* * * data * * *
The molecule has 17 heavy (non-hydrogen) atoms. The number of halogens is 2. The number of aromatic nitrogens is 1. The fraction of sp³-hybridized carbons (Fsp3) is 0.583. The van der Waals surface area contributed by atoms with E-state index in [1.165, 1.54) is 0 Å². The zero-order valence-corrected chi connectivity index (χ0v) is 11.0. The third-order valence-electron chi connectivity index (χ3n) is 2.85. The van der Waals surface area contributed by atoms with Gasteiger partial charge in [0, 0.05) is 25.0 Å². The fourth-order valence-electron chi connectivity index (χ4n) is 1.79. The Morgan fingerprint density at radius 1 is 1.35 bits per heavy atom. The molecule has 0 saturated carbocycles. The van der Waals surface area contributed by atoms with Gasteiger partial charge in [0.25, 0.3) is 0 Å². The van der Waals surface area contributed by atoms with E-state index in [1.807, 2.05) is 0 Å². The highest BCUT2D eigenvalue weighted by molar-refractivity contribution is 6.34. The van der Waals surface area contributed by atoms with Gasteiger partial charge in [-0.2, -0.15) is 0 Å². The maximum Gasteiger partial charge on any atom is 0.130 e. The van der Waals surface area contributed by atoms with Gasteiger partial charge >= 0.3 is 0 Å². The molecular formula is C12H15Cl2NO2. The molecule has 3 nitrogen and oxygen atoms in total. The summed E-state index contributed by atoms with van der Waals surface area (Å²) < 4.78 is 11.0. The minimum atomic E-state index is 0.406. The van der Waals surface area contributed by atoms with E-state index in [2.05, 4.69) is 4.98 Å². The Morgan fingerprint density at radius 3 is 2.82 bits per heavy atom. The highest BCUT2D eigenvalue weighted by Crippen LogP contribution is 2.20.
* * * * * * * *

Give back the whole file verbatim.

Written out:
The molecule has 17 heavy (non-hydrogen) atoms. The number of halogens is 2. The number of aromatic nitrogens is 1. The fraction of sp³-hybridized carbons (Fsp3) is 0.583. The van der Waals surface area contributed by atoms with E-state index in [1.165, 1.54) is 0 Å². The zero-order valence-corrected chi connectivity index (χ0v) is 11.0. The third-order valence-electron chi connectivity index (χ3n) is 2.85. The van der Waals surface area contributed by atoms with Gasteiger partial charge in [0, 0.05) is 25.0 Å². The fourth-order valence-electron chi connectivity index (χ4n) is 1.79. The Morgan fingerprint density at radius 1 is 1.35 bits per heavy atom. The molecule has 0 saturated carbocycles. The van der Waals surface area contributed by atoms with Gasteiger partial charge in [0.25, 0.3) is 0 Å². The van der Waals surface area contributed by atoms with E-state index in [1.807, 2.05) is 0 Å². The highest BCUT2D eigenvalue weighted by molar-refractivity contribution is 6.34. The van der Waals surface area contributed by atoms with Gasteiger partial charge in [-0.2, -0.15) is 0 Å². The maximum Gasteiger partial charge on any atom is 0.130 e. The van der Waals surface area contributed by atoms with Gasteiger partial charge >= 0.3 is 0 Å². The molecular formula is C12H15Cl2NO2. The molecule has 3 nitrogen and oxygen atoms in total. The summed E-state index contributed by atoms with van der Waals surface area (Å²) < 4.78 is 11.0. The minimum atomic E-state index is 0.406. The van der Waals surface area contributed by atoms with E-state index in [2.05, 4.69) is 4.98 Å². The Morgan fingerprint density at radius 3 is 2.82 bits per heavy atom. The highest BCUT2D eigenvalue weighted by Crippen LogP contribution is 2.20.